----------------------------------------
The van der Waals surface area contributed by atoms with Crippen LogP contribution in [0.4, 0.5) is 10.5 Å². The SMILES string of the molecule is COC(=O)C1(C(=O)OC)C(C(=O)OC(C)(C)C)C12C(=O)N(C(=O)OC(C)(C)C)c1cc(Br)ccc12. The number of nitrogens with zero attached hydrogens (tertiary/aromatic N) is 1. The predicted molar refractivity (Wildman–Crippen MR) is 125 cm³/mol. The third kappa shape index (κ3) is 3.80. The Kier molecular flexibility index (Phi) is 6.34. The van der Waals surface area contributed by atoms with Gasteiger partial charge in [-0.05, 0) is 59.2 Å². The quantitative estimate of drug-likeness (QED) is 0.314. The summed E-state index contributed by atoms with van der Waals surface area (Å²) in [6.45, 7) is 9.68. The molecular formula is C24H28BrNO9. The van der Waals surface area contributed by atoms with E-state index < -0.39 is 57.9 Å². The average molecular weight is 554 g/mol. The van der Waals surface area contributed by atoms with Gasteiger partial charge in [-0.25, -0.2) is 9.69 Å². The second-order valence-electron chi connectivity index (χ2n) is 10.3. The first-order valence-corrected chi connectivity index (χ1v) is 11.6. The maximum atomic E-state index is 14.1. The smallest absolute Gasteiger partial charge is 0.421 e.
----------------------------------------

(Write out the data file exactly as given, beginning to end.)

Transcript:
The van der Waals surface area contributed by atoms with Crippen LogP contribution in [0.4, 0.5) is 10.5 Å². The SMILES string of the molecule is COC(=O)C1(C(=O)OC)C(C(=O)OC(C)(C)C)C12C(=O)N(C(=O)OC(C)(C)C)c1cc(Br)ccc12. The number of nitrogens with zero attached hydrogens (tertiary/aromatic N) is 1. The predicted molar refractivity (Wildman–Crippen MR) is 125 cm³/mol. The third kappa shape index (κ3) is 3.80. The Kier molecular flexibility index (Phi) is 6.34. The van der Waals surface area contributed by atoms with Gasteiger partial charge in [-0.05, 0) is 59.2 Å². The quantitative estimate of drug-likeness (QED) is 0.314. The summed E-state index contributed by atoms with van der Waals surface area (Å²) in [6.45, 7) is 9.68. The molecular formula is C24H28BrNO9. The van der Waals surface area contributed by atoms with E-state index < -0.39 is 57.9 Å². The average molecular weight is 554 g/mol. The van der Waals surface area contributed by atoms with Gasteiger partial charge in [-0.25, -0.2) is 9.69 Å². The second-order valence-electron chi connectivity index (χ2n) is 10.3. The first-order valence-corrected chi connectivity index (χ1v) is 11.6. The maximum atomic E-state index is 14.1. The smallest absolute Gasteiger partial charge is 0.421 e.